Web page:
Foire aux questions
How do I obtain or replace a bin?
If you have just moved in, or if your household waste or selective sorting bin has deteriorated or been stolen, you can contact the “Direction Relation Usagers Collecte” to request its repair or new equipment, free of charge:
Tél. : 04 89 82 20 22
Should packaging be washed before sorting?
No, washing is unnecessary: sorting should not lead to wastage of natural resources like water, which then has to be treated. On the other hand, it is important to empty packaging completely of its contents so that it can be recycled correctly.
Can I put all my recyclable waste in a black bag before throwing it out?
Should the stopper be thrown away with a plastic bottle?
No need to throw it away separately, quite the contrary! The plastic stopper or cap is recyclable, and can be sorted along with its main container. Putting it back on your bottle when throwing it out prevents it from being lost or too small to be handled by the sorting system.
Can I stash different kinds of packaging together to save space?
A milk bottle in a cereal box, for instance? No, that will hamper work in the sorting centre as each material is handled separately, and it would thus slow down the sorting process. To prepare for recycling, it is easier if your waste is deposited loose in your sorting bin, after being completely emptied. There is no need to compress plastic bottles. Though do make a point of folding cardboard boxes and cardboard packaging.
What should I do with bulky items?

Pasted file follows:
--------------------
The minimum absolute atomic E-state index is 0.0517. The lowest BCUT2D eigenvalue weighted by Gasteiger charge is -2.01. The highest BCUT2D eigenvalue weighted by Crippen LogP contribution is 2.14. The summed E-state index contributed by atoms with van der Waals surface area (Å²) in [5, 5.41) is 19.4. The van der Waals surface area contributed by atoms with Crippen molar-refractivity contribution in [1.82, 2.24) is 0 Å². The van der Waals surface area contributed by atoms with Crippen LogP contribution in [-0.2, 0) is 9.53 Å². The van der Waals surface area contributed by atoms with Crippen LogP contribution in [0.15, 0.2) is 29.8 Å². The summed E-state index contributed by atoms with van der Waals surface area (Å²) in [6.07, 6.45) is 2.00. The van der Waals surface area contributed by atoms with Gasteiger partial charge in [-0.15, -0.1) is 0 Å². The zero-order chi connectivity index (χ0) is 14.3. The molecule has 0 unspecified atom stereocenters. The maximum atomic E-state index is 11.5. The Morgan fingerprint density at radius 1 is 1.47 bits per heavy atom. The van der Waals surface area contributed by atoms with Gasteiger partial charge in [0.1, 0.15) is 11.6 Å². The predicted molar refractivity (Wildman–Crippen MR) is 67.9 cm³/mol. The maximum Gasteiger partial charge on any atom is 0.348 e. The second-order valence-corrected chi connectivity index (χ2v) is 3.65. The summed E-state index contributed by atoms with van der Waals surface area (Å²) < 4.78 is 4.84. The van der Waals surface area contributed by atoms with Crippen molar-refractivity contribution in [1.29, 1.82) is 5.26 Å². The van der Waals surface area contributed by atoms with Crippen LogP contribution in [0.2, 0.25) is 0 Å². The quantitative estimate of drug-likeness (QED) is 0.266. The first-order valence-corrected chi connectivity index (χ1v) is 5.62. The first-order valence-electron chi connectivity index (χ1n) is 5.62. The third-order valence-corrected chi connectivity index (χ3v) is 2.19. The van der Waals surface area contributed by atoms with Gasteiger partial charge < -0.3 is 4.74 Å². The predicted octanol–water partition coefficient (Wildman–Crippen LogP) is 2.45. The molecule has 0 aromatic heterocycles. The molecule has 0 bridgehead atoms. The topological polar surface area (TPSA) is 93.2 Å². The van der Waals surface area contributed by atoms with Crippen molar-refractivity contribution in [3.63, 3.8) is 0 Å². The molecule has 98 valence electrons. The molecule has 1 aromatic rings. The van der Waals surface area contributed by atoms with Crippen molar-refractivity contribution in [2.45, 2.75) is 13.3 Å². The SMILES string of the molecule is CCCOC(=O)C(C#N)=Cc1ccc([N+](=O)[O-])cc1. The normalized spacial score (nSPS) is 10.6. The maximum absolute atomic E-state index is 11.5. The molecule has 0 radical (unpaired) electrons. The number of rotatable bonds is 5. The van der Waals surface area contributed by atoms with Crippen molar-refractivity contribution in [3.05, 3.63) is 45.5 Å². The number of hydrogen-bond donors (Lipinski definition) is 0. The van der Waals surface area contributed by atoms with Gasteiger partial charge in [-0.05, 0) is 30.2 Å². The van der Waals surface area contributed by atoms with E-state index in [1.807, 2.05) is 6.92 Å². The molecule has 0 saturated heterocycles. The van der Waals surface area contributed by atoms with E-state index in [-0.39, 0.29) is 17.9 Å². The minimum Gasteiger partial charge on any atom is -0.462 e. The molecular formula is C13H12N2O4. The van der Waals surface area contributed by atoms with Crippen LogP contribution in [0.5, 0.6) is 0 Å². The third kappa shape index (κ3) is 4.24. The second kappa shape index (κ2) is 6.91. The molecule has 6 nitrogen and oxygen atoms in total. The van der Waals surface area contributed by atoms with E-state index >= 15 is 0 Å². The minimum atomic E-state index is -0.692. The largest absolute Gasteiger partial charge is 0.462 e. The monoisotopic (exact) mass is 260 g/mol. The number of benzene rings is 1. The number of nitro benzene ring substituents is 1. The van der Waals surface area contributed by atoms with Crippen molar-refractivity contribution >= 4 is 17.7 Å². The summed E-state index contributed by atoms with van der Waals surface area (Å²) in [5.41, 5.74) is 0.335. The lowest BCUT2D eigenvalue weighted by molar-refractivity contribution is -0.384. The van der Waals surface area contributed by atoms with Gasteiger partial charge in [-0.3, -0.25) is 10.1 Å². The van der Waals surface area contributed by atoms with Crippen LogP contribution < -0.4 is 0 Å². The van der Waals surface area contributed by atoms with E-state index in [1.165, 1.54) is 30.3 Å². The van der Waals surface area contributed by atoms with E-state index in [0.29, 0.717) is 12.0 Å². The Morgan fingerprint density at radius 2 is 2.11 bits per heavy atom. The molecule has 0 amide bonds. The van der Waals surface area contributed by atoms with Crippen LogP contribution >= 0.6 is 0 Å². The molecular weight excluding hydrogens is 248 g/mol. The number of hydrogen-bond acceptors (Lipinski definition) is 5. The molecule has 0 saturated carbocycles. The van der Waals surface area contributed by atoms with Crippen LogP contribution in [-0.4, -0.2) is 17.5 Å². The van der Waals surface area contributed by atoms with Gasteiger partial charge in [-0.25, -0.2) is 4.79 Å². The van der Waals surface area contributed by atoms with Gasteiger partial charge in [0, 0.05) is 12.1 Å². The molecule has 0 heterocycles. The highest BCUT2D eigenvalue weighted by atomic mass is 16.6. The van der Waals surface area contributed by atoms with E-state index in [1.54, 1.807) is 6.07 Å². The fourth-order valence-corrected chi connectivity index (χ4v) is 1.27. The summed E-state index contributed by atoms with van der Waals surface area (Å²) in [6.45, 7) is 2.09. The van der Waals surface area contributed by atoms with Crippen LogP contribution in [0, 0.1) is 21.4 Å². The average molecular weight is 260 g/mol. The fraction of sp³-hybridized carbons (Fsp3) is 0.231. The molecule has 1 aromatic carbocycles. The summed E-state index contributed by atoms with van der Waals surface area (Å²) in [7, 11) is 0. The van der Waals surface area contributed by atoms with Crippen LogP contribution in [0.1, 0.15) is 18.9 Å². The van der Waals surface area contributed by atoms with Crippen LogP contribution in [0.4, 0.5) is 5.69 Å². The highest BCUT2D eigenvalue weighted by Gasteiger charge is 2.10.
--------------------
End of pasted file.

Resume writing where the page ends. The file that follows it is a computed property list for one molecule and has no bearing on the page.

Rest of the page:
If your furniture is in good condition, one solution is to sell it or donate it to a charity. You can also take advantage of the free Cannes Lérins advertising platform: le Troc de Lérins.
If you cannot get around, or if these objects are too heavy or bulky, you can call your commune’s pick-up service for bulky items. They will be collected by appointment.
What does a "Point Vert" mean on packaging?
This “Green Label” indicates that the company which manufactured the packaging participates financially in collection, sorting and recycling of packaging.
If you find the “Triman” logo on packaging or a product, it means that it undergoes recycling.
What should I do with used batteries and light bulbs?
Used batteries and light bulbs should not be thrown away in household waste. Special containers are available to collect them, before they are sorted. You will find these containers in the majority of supermarkets, large stores, at the tip closest to your home, or you can benefit free of charge from the Mobile Sorting Centre proximity service. 90% of the weight of light bulbs can be recycled.
As for small and larger batteries, up to 80% of the metal they contain is recyclable and re-used in the industry. Recycling them means:
• avoiding the introduction and dispersal of heavy metals, highly toxic for people’s health and the environment,
• avoiding wastage of rare natural resources such as iron, zinc and nickel,
• rejuvenating alloys and metals: manganese, zinc, iron, steel, nickel…
Can I throw a glass dish or tableware into the bin designated for glass?
Where should I dispose of my green waste?
Gardens produce all kinds of green waste: dead leaves, lawn and hedge trimmings, branches… Instead of putting them in the bin, you can re-use them directly in your garden with a composter, or as mulch.
To simplify the procedure, your Cannes Lérins Agglomeration offers a solution for shredding green waste right at home with the “Broyez du vert!” (green shredding) service. By keeping shredded garden waste at home, you avoid trips to the tip and reduce the quantity of waste to be treated.
Shredded green waste can be used as natural mulch. Placed around the stems of your plants, it protects fragile soils, limits watering and the proliferation of invasive plants by reducing water evaporation in the soil.
Mixed with compost, it encourages a balance between wet and dry, and limits bad smells.
Otherwise, you can take it to the tip where it will be used to make compost on a wider scale.